The moment for Democrats to finally resolve one of the country’s most controversial issues of the past 20 years was back in 2008, and as much as they won’t want to admit it, a full-court team effort never really materialized back then. The failure to meet that 2008 promise — which came after a 2007 bipartisan bill failed under a Democratic-controlled Congress — continues to echo. Even a Dream Act push failed in 2010, when five Democratic senators joined most of the Republicans in voting no.
Biden’s decision to use part of his political capital on immigration may seem bold to some, but to many who have watched years of immigration inaction, the move generates skepticism, no matter how many statements are coming from Latino political organizations, which seem to take no issue that Biden’s immigration push might take longer than 100 days. We have seen promises erased by waves of deportations and more enforcement.
From the days in the 1990s when Bill Clinton sounded like Donald Trump to an Obama-Biden administration that aggressively enforced removal orders, earning President Barack Obama the label of “deporter in chief,” and created the Deferred Action for Childhood Arrivals (DACA) only after immigrant rights activists forced the issue in 2012 — we have seen a Democratic Party that lacks any real courage on this issue.
Right-wing media and obstructionist Republicans always manage to weaken their resolve — and that’s why we’ve never seen results.
Now we have a bill that calls for an eight-year path to citizenship. It’s the kind of time table offered to placate critics. Predictably, Republicans came out in unison with familiar attacks of “amnesty” and “open borders.” They continue to be the bully at the debate, while Democrats can’t figure out how to respond.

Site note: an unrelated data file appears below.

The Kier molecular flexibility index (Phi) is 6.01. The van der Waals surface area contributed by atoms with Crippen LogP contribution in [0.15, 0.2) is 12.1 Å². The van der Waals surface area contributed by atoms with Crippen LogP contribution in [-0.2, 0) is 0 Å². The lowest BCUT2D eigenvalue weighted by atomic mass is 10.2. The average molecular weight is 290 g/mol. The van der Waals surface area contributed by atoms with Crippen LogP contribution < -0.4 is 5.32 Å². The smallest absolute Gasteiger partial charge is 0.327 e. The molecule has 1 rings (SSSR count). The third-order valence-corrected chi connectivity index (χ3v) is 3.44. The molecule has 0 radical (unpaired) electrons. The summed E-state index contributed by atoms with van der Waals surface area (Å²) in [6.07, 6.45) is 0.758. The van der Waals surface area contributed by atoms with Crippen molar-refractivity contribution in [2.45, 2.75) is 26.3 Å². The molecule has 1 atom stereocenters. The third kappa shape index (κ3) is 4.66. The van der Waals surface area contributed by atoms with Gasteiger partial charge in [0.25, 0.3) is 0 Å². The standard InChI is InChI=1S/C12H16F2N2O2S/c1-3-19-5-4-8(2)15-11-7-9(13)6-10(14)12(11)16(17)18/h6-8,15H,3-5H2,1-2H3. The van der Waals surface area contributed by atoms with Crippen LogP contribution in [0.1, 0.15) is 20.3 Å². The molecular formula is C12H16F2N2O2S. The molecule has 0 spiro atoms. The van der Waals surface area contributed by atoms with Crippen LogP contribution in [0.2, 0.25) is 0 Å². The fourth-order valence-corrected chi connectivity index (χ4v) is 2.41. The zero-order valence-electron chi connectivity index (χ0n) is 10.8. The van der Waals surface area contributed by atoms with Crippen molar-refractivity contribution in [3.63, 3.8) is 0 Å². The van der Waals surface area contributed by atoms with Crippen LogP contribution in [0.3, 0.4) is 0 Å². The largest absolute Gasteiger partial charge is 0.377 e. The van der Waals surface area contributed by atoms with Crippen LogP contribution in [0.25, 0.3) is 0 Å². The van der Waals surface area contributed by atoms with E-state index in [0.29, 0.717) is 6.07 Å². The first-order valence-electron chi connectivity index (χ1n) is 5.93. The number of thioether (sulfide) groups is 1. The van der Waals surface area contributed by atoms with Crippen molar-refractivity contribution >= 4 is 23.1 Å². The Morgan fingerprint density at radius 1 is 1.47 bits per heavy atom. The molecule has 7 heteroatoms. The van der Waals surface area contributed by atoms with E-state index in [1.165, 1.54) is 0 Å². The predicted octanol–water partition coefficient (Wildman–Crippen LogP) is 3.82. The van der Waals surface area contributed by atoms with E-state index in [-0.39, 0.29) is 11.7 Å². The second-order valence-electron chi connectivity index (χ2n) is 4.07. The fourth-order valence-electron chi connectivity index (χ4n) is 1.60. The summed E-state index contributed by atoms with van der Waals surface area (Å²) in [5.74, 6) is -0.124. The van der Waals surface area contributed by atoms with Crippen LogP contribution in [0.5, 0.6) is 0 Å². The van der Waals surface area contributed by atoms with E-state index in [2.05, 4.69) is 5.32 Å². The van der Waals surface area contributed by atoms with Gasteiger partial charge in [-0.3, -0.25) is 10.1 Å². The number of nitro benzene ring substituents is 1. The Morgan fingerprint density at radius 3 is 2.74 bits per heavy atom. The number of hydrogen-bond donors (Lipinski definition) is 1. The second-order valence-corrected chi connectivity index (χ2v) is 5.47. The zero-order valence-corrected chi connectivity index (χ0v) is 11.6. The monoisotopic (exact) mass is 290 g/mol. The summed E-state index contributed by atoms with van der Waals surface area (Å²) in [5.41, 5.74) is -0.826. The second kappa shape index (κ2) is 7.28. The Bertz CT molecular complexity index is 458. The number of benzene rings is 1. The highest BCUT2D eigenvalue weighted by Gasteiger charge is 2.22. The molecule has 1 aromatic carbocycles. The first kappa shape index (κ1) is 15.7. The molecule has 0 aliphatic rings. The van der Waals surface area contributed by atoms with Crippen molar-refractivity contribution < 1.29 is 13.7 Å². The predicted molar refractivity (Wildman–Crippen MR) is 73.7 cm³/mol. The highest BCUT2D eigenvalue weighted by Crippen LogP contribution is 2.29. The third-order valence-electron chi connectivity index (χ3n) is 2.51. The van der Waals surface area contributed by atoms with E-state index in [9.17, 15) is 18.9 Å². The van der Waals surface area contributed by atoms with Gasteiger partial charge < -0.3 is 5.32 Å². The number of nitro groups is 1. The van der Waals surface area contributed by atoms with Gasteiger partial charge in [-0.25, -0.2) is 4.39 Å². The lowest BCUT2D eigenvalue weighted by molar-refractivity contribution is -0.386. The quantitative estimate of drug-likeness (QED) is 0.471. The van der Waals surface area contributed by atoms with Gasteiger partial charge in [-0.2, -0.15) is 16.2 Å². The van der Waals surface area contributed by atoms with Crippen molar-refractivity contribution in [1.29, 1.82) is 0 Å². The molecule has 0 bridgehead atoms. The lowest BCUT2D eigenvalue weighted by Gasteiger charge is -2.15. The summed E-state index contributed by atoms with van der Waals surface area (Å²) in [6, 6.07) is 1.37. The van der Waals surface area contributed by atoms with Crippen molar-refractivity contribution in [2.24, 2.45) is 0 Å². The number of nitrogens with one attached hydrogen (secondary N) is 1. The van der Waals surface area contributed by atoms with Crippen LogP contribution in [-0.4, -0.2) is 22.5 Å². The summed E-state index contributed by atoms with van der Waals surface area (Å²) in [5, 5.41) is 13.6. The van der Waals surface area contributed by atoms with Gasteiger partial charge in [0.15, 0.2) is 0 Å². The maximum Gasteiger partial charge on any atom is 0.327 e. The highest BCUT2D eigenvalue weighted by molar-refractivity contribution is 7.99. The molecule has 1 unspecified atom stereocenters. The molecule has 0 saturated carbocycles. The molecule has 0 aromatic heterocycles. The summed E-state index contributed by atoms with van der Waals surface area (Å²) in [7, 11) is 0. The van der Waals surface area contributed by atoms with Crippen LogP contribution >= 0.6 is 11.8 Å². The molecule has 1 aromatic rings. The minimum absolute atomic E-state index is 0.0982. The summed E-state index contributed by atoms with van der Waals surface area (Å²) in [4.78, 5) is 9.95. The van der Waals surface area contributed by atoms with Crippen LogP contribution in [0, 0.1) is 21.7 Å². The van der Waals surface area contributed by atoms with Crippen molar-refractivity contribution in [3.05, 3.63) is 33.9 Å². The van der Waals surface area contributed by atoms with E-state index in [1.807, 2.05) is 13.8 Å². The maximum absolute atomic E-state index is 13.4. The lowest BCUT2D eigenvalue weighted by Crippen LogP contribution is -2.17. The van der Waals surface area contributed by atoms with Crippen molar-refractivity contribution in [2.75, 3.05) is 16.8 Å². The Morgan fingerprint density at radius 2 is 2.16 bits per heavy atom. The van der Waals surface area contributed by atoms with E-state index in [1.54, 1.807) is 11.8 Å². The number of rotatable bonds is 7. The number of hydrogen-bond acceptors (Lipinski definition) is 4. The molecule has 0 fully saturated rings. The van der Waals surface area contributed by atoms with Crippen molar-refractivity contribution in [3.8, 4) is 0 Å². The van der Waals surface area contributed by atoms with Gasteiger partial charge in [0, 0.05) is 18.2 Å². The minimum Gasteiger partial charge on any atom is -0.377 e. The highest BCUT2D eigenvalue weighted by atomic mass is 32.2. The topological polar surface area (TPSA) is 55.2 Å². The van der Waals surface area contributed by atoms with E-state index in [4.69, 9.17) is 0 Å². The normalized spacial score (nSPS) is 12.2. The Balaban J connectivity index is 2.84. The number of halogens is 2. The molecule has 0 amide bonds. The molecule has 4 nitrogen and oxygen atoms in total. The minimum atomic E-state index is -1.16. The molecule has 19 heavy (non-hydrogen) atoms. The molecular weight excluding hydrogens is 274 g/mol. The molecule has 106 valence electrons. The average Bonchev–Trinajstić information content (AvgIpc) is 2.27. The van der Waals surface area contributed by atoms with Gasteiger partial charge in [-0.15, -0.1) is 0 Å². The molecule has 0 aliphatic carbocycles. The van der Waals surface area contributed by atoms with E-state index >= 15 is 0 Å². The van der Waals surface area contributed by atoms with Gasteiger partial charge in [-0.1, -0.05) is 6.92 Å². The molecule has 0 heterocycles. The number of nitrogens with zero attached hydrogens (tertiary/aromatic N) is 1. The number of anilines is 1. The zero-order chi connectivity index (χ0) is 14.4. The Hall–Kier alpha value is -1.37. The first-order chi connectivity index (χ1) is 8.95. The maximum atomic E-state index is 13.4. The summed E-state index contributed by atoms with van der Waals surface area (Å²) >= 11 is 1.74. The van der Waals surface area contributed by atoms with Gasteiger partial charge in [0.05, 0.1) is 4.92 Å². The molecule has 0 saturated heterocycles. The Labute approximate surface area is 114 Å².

But Democrats and Biden should look to reinforce their ranks beyond Washington, D.C. Arizona, which delivered a key victory for the presidential campaign, is home to organized activists who have been fighting against the racist SB 1070 law of 2010. These activists have turned the tables in a state notorious for its immigration laws. Biden’s decision to propose immigration reform on his first day indicates that he knows that a record-breaking turnout of Latino voters delivered states like Arizona to him. Could the Biden administration tap into that energy and switch the narrative? A lot of people on the ground just want to be asked to be part of the fight. As a Salvadoran immigrant with temporary protected status told The Post recently: “This sets a new narrative, moving us away from being seen as criminals and people on the public charge to opening the door for us to eventually become Americans.”
It will be hard. Many Americans won’t magically get rid of the xenophobia and anti-immigration feelings they were fed constantly during the Trump years. But at this stage, Biden should know that 81 percent of Americans favor a pathway to citizenship, so why not push aggressively instead of trying to acquiesce to Republicans?
It is that acquiescence that led to Clinton pushing a tough Democratic stance in the 1990s and also why Obama did what he did years later. If Biden now takes the safe route, ignoring campaign issues that have some viable support with Democratic voters, particularly Latino Democrats — the closing of detention centers, the abolishment of Immigration and Customs Enforcement (ICE) and a real reckoning of failed U.S. policies in Central America — he would have wasted another historic opportunity, again.
Democrats still have trouble convincing the country that migrants — no matter how they got here and why they got here — have greatly benefited this nation. As is this country’s tradition, it is much easier to criticize the loss of some past America, instead of looking at new arrivals as the impetus that keeps this country great.
Maybe that is what Biden will begin to change. Maybe he has seen too many immigration losses. But forgive those who have seen this all before and are hoping that this isn’t another rerun.